Come Jan. 1, Mayor-elect Eric Adams will be handed the keys to City Hall — and a heap of problems left behind by Mayor Bill de Blasio, including a crime surge, union resistance over the COVID-19 mandate and $5 billion budget deficit, to name a few.
“Eric acknowledged in his victory speech that there are a lot of challenges in New York City,” said former city Councilman David Greenfield, who heads the anti-poverty group Met Council.
“From public safety to budget issues to housing, we could certainly use the kind of vision and focus that he brings to the job.”
He added, “There are a lot of hopes that are riding on his mayoralty. Some mayors start with one or two challenges — he’s starting out with a half dozen.”
Here’s a look at the mixed bag of problems Adams is inheriting from his predecessor:
There have been 1,324 shootings across the five boroughs so far this year, which is not only up from the 1,299 reported over the same 10-month period last year, it’s still more than double the rate seen in New York City pre-pandemic.
And the city’s murder rate is set to exceed 400 for the second year in a row for the first time since 2010 and 2011.
Meanwhile, the NYPD is still trying to repair its relationships with city lawmakers and minority neighborhoods after its handling of last summer’s George Floyd protests.
“He’s got a much higher shooting and homicide rate. He’s got morale issues in the department,” said Chris Herrmann, an associate professor at CUNY’s John Jay College of Criminal Justice, who was once a crime statistics expert at the NYPD.
And, he added, “He’s going to have to figure out how to recruit in a community with fractured relationships.”
Adams, a former NYPD captain, has pledged to bring back and reform the NYPD’s controversial ant-crime unit to crack down on drug and gun violence.
“It’s going to be a tug of war,” said Maria Haberfeld, who teaches police science at John Jay. “The challenge for Adams will be to bring back aggressive policing tactics, while not throwing out the progress from the last eight years.”
Hizzoner’s COVID-19 vaccination mandate for city workers has forced a showdown with FDNY unions, with the number of smoke eaters calling in sick more than double the usual levels on the first day of the order alone.
Officials have described it as an organized sick-out, which the unions have denied.
Sanitation workers also staged a slowdown that left trash piling up in southern Brooklyn and on Staten Island for days, forcing officials to order Sunday shifts to get caught up.
And thousands of cops have filed for medical exemptions, which will take weeks to process.
De Blasio and health officials have defended the mandate, pointing out that they’ve pushed the overall vaccination rate to 92 percent of city workers with at least one shot.
Adams backs the mandate but has said that he would have struck deals with municipal labor unions before implementing them.
The vaccination order has big name supporters among the city’s civil rights activists who want to see officials do even more.
“We’re not out of the woods with COVID in the black and brown communities,” said Hazel Dukes, the longtime head of the New York state chapter of the NAACP. “[Adams] will have to address the continued need for people to get vaccinated.”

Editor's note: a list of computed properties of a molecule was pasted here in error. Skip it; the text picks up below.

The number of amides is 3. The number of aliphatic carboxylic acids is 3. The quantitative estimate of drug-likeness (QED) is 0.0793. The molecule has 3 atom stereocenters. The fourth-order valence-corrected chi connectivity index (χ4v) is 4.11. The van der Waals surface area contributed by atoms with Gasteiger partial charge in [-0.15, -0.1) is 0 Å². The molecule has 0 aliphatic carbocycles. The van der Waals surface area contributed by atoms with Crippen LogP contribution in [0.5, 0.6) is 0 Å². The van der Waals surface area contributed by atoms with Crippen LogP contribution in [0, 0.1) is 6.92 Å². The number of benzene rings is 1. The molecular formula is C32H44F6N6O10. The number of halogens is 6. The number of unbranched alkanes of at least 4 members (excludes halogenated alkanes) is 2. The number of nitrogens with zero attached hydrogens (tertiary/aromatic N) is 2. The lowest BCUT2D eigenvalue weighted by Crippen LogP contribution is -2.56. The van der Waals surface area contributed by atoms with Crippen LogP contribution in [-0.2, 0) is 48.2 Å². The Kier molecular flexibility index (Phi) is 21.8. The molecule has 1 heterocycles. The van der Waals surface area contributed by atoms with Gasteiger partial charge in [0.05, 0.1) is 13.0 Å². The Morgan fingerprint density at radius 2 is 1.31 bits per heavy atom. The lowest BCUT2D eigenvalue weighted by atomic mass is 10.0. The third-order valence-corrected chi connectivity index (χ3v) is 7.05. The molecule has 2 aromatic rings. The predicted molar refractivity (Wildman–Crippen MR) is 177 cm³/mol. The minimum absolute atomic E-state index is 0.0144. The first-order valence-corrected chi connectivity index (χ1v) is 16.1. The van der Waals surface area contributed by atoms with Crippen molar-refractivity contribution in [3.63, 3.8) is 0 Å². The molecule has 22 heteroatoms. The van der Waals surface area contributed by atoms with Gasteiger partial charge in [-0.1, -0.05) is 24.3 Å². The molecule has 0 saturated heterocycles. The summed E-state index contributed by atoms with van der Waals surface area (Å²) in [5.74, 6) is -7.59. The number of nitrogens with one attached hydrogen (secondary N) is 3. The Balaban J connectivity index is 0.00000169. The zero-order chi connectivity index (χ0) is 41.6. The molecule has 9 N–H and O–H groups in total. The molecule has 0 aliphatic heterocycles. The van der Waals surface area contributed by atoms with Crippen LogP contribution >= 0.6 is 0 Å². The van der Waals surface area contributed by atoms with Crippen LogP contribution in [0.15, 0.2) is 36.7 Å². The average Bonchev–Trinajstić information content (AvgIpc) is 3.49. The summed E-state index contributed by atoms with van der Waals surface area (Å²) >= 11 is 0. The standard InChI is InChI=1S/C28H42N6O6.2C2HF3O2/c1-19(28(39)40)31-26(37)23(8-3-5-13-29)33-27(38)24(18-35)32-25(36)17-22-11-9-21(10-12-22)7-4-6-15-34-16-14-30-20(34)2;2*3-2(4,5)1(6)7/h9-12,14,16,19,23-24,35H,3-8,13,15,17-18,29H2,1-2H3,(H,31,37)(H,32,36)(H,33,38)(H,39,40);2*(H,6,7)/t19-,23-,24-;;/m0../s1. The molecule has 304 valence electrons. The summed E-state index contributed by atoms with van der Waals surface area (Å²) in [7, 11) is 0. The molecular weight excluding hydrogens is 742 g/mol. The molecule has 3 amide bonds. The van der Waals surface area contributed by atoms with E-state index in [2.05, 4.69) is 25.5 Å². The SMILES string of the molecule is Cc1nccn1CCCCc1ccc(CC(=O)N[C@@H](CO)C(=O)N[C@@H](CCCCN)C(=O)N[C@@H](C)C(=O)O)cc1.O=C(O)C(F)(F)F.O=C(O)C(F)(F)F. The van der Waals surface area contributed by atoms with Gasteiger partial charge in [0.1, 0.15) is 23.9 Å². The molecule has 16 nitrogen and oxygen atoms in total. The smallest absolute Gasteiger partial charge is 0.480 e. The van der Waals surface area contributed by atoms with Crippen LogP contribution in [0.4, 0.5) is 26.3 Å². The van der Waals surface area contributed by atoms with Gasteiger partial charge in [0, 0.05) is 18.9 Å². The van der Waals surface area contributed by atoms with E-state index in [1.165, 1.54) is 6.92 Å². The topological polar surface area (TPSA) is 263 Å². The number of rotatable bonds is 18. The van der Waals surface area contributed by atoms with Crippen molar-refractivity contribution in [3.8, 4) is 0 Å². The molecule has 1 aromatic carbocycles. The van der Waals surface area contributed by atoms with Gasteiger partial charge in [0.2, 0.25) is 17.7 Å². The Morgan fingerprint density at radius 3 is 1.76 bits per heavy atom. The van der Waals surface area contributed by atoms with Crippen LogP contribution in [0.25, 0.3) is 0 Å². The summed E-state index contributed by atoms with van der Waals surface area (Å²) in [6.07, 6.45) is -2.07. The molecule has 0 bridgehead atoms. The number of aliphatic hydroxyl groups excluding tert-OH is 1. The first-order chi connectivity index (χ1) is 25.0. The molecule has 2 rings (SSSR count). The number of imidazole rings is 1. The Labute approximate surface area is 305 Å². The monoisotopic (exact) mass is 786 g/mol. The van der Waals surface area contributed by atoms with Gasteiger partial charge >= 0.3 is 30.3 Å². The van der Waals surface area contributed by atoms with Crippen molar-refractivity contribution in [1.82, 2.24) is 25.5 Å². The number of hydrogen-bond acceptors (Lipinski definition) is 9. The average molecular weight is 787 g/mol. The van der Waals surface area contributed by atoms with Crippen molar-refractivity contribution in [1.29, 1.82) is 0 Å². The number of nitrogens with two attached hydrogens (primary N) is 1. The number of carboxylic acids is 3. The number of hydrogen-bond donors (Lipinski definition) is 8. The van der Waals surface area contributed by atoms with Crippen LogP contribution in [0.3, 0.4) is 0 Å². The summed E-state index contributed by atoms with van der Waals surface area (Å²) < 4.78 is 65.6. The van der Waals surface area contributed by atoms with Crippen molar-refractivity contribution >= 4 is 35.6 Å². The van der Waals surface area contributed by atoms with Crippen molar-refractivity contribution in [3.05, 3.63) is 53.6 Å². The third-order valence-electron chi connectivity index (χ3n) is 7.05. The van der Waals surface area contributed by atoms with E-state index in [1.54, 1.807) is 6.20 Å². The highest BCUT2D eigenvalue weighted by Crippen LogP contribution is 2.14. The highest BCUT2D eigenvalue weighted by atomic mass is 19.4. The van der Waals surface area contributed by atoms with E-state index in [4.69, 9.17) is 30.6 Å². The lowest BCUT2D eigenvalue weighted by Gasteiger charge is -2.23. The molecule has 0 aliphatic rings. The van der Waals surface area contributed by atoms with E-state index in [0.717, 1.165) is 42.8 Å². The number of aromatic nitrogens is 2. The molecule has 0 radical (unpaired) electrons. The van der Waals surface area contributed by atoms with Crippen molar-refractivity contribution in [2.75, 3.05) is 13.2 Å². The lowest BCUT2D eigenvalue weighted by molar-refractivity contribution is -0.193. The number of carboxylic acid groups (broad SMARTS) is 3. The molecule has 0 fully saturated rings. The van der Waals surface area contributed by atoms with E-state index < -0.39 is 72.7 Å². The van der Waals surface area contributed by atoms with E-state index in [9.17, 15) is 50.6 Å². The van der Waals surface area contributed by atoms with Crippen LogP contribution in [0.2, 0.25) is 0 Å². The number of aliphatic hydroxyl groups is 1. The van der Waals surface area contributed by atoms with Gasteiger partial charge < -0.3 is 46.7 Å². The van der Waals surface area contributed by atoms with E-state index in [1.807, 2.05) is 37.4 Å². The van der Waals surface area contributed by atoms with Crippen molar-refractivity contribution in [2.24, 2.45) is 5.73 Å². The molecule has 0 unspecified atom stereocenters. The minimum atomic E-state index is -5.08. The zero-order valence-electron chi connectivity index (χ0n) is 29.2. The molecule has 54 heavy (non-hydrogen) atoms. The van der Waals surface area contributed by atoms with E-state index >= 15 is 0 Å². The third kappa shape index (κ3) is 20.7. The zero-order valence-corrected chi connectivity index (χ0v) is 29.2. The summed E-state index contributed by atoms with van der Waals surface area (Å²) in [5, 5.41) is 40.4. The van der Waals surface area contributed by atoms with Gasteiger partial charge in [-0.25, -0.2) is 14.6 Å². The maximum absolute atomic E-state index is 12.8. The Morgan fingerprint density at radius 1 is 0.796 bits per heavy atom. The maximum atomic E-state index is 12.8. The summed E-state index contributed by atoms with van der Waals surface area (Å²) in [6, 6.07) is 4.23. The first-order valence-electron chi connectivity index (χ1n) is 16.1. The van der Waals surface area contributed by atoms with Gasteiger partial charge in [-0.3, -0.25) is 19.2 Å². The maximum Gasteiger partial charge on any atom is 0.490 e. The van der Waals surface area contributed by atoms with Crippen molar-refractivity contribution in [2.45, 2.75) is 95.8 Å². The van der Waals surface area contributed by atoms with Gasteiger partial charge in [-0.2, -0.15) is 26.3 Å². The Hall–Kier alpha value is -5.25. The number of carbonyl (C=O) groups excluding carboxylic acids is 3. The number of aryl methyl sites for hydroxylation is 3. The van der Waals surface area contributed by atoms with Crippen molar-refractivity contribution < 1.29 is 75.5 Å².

“I’ve been vaccinated since I was a child. I didn’t die,” she added. “This issue should have never been turned into a political football.”
A vacant Midtown
Only about a third of Manhattan’s office workers have returned to their desks in the office as the COVID-19 pandemic continues to play out.
“It’s gonna be a big challenge,” said Kathy Wylde, the head of the Partnership for New York City, a voice for the Big Apple’s business community. “There are more uncertainties facing the city than since immediately following 9/11.”
If the shift to remote work remains permanent, it could shake property values in Manhattan and push more New Yorkers to reconsider whether the city’s amenities — its museums, theaters, restaurants and bustle — outweigh its costs in high taxes and expensive rents.
“They don’t have to pay a premium to live close to their job in the city anymore,” she added.
Those declines in property evaluations are partially responsible for deficits Adams will face as soon as he steps in the door at City Hall, which the Citizens Budget Commission estimates already reach $5 billion annually.
De Blasio’s most recent budget came in at a record-setting $98.7 billion — floated in large part by a massive injection of COVID-19 aid from a federal rescue package.
“He needs to close that budget gap and the best way to do it is to have more efficient services rather than service cuts,” said Andrew Rein, the CBC’s president. “We need to prioritize — focus on what’s important and deliver it in the most efficient way. The alternative is to massively cut services or have tax increases.”
Adams will have to lean on his days as a transit cop to tackle ongoing issues of crime and mental illness in the subway system.
A 50 percent spike in thefts targeting city straphangers drove an overall increase in felony subway crime in September, according to NYPD data — reversing months of declines after Hizzoner finally boosted patrols during rush hour.
City Hall’s decision to send another 250 patrols underground came after a string of vicious attacks spurred a war of words between the MTA and de Blasio, with the MTA accusing the mayor of “negligence.”
The transit agency later credited the influx of cops with reducing the crime rate over the summer — until the recent uptick in pickpocketing below ground.